How can UK expect company which is based in us to pay tax in United Kingdom? Crazy Right!
Facebook to pay millions of pounds more in UK tax
Facebook is set to pay millions of pounds more in tax in the UK after a major overhaul of its tax structure.
After heavy criticism that it was avoiding tax, the BBC can reveal that profits from the majority of Facebook’s advertising revenue initiated in Britain will now be taxed in the UK.
It will no longer route sales through Ireland for its largest advertisers.
That includes major businesses such as Tesco, Sainsbury’s, consumer goods firm Unilever and advertising giant WPP.
Smaller business sales where advertising is booked online – with little or no Facebook staff intervention – will still be routed through Ireland, which will remain the company’s international headquarters.
I am told the change will mean that Facebook will account for substantially more revenue in the UK and will therefore pay a higher level of corporation tax on the profits it makes here.
Corporation tax is levied at 20% on the profits a business makes.
The changes will be put in place in April and Facebook’s first, higher, tax bill, will be paid in 2017.
My sources tell me that Facebook moved after coming under increasing global pressure on its tax affairs and as a reaction to changing tax rules.
There was widespread controversy when it was revealed that Facebook paid £4,327 in corporation tax in the UK in 2014, despite Britain being one of the company’s biggest markets outside the US.
Globally, the company makes more than £1bn of profit every three months. It does not reveal figures for how much business it does in the UK.
The government’s new diverted profits tax was also likely to have a punitive effect on the business in Britain.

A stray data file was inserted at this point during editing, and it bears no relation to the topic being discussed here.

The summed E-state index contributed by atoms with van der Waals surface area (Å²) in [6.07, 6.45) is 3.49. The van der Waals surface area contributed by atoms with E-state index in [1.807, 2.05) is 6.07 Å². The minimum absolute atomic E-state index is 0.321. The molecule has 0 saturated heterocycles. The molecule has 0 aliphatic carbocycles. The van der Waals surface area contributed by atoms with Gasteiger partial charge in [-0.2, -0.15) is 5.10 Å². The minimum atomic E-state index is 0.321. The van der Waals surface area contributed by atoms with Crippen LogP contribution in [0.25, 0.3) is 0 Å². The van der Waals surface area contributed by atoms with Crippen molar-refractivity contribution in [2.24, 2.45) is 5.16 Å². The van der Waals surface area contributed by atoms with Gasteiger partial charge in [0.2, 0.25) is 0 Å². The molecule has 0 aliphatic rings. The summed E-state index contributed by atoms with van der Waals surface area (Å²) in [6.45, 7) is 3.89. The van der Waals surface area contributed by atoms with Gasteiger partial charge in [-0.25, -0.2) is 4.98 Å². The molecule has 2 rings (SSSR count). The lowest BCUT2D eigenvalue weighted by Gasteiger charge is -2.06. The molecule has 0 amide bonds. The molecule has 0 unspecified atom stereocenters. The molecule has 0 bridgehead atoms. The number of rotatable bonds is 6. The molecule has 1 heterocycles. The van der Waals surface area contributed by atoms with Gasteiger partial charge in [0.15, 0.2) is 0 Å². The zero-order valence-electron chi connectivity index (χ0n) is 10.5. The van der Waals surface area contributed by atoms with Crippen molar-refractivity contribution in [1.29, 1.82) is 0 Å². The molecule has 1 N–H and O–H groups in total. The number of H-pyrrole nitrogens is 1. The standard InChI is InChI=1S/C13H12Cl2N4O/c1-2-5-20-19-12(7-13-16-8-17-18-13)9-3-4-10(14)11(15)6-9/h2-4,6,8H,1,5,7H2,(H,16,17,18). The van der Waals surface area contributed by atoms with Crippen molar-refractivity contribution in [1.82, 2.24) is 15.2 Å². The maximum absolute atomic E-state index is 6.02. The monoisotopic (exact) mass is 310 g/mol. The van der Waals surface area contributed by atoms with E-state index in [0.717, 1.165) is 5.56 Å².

That tax is set at 25%, higher than the corporation tax rate, and is aimed at companies which use “contrived” structures to move profits out of the country.
Facebook executives will be told about the changes this morning.
“On Monday, we will start notifying large UK customers that from the start of April, they will receive invoices from Facebook UK and not Facebook Ireland,” the internal post, seen by the BBC, says.
“What this means in practice is that UK sales made directly by our UK team will be booked in the UK, not Ireland. Facebook UK will then record the revenue from these sales.
“In light of changes to tax law in the UK, we felt this change would provide transparency to Facebook’s operations in the UK.
“The new structure is easier to understand and clearly recognises the value our UK organisation adds to our sales through our highly skilled and growing UK sales team.”
At this stage, it is not possible to say precisely how much tax Facebook will pay.
It is not under any regulatory obligation to reveal the size of its UK business until it reaches 10% of its global operations, which generate revenues of nearly $18bn (£12.7bn) a year.
But the importance of Britain to Facebook is revealed by the fact it employs 850 people in the UK and is building a new headquarters in London.
Facebook has now said that those staff are doing “value-added” work, a key issue in the setting of tax rates.
Before this new structure, Facebook’s UK revenues were based on a fee payment from Facebook Ireland, which meant that its actual sales here did not affect its tax bill.
That is a similar structure to Google UK, which is paid by its US parent firm for operations in Britain.
Google has also faced controversy over its tax affairs.
In January, the BBC revealed that the search giant would pay £130m in back taxes after an inquiry by the tax authority, Her Majesty’s Revenue and Customs.
My Facebook sources insist that this move is not a reaction to the Google settlement and has been planned “for some time”.
There has been speculation that Facebook is also the subject of an inquiry by HMRC over its tax structure, but the social media giant has refused to confirm or deny there is any live process.
I am told the company’s new structure has been discussed with HMRC, although there is no formal “agreement” with the tax authority.